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Taking a balanced approach

‘You do not position for a single outcome at the turn of a cycle’ – manager of the Amplify SCI Strategic Income fund, Erik Nel.
Image: Shutterstock

In the first quarter of 2021, the Amplify SCI Strategic Income fund returned 1.3%. This was above the category average for funds in the ASISA multi-asset income category, but is a reflection of how income funds are unlikely to repeat the returns of the past few years in the current interest rate environment.

Between 2016 and 2020, the fund delivered annual growth of 8.8%, 9.0%, 8.7%, 8.8% and 8.4%. That made it one of the top 10 performers in its category over this time.

Manager Erik Nel, the CIO at Terebinth Capital, said during a webinar last week that managing money in this environment requires being aware of an ‘ever evolving’ macro picture.

“We are approaching it from a “what if” scenario,” Citywire A-rated Nel said.

Bulls and bears
Much of this is focused on the enormous amount of stimulus in the global economy. There is significant debate about where this will lead.

“The bull argument is based around the premise that central banks and fiscal authorities will continue to stimulate the global economy,” said Nel. “In doing so, they will look through what they believe to be transitory inflation effects.”

This means that they will continue to run economies “hot” and do “whatever it takes” to support the recovery.

The bear case, in Nel’s view, is a scenario in which inflation is not transitory and continued stimulus leads to an over-heating in global economies.

“The risk is that central banks are going to under-appreciate that inflation will start feeding on itself,” said Nel. “They will fall behind the curve because they wait for second round effects before they react. By that stage it’s too late, because the tertiary effects would have already worked themselves into the economy.”

Local consequences
As an emerging economy, South Africa would be heavily impacted either way. The country is also facing its own reckoning.

In a bull case, the policy prudence that has been displayed by the Reserve Bank and National Treasury rubs off on the rest of the public sector. Wage negotiations are settled in the government’s favour, and reform in areas like energy supply and scarce skills visas take hold.

This would be supported by a global recovery which supports demand for commodities, boosting the profits of local miners. This acts as an underpin to improved local revenue collection.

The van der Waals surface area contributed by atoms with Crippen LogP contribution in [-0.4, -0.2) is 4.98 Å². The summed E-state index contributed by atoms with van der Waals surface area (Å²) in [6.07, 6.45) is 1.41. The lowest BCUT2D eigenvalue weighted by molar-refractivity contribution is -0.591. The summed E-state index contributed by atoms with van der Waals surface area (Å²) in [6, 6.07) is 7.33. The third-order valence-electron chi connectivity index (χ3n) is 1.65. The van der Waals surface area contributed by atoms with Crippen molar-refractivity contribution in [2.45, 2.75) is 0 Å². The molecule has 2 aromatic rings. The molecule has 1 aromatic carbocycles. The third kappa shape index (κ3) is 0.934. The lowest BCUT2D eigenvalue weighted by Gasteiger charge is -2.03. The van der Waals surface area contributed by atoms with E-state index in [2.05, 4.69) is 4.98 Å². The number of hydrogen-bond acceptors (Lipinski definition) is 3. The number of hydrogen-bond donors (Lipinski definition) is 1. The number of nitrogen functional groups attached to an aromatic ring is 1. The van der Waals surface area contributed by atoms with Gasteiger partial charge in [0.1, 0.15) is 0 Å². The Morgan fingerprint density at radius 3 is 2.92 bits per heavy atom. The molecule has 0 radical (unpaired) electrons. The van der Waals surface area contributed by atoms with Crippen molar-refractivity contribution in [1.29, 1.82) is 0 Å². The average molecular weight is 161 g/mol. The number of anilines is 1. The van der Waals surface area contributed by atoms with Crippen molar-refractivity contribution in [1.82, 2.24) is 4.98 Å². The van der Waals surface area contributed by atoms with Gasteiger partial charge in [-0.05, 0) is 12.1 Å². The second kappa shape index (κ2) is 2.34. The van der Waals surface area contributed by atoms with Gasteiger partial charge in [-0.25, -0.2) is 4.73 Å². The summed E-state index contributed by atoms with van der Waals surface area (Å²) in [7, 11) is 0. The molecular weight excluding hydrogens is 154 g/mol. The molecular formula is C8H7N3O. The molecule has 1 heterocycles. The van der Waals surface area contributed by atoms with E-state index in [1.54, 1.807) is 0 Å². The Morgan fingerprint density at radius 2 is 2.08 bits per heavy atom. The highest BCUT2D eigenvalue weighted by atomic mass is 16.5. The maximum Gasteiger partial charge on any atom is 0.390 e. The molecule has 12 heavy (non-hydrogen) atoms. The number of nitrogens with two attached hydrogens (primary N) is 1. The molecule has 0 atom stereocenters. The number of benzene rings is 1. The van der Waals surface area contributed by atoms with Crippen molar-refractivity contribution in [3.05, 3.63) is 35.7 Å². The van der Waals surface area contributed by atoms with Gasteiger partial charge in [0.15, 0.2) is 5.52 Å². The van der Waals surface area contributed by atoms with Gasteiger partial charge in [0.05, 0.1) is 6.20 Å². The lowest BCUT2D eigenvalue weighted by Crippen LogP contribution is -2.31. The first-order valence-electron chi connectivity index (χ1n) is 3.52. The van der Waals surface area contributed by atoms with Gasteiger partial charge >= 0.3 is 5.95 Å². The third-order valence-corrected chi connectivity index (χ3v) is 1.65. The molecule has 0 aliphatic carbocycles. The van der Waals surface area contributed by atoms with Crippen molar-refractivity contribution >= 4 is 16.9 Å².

“If we get those things right, we would start finding ourselves in a positive feedback loop,” Nel said. ‘Sentiment will improve, fixed investment will rise, the private sector will start supporting the economy. That would attract foreigners to our markets, which lowers the cost of funding, removes the excessive risk premium and becomes a self-reinforcing positive mechanism.”

Sudden stop
In a bear case, however, South Africa would suffer under a faltering global recovery.

“That would be very negative for emerging markets,” said Nel. “It could lead to government abandoning its fiscal consolidation plans and using any tax windfall from mines to not lower the wage ball.

“In that scenario, a debt crisis ensues, and you reach a sudden stop scenario where you see a complete vacuum as foreigners exit. Authorities could panic and introduce things like prescribed assets, stop the outflows of money, and the Reserve Bank would take the hit through the currency channel. That would be highly rand negative, and whatever is bad for the rand is bad for inflation and by derivation interest rates.”

Without putting probabilities on either of these scenarios, Nel noted that investors have to consider that both are possible. There are also elements of both in Terebinth’s base case.

“Globally, that is an ongoing shift back words trend over time, where inflation recovers slightly due to stimulus. Locally, policies remain slightly suboptimal. There are tailwinds because of what is happening globally, but because of excessive debt levels, the economy remains contained. If the economy recovers slightly, you might even have a situation where The Reserve Bank removes some relief and raises rates.”

What is important for Nel is not building a portfolio that will only deliver if one of these three cases plays out.

“You do not position for a single outcome at the turn of a cycle,” he said.

Confidence is still wavering between whether the recovery will be sustained, whether the stimulus will work as intended, or whether it might be taken away too soon. There are also likely to be some markets that outperform and others that lag.

In the Amplify SCI Strategic Income fund, the manager is therefore taking a ‘barbell approach’.

Amplify SCI Strategic Income fund positioning

Source: Terebinth Capital, Amplify

Just over half of the fund is in cash, and quality cash-like instruments. About a quarter of the portfolio is held in nominal government bonds, and Terebinth has also aggressively built up a position in inflation-linked bonds after being short these assets for the whole of 2019.

The fund has only 4.5% exposure to tier 1 credit, and around 6% offshore as a hedge.

“Because we are not just positioning for a single outcome at the turn of a cycle, that is quite evenly spread across the dollar, US Treasuries and the Mexican peso. We also have a small exposure to the euro,” said Nel.

Patrick Cairns is South Africa Editor at Citywire, which provides insight and information for professional investors globally.

This article was first published on Citywire South Africa here, and republished with permission.


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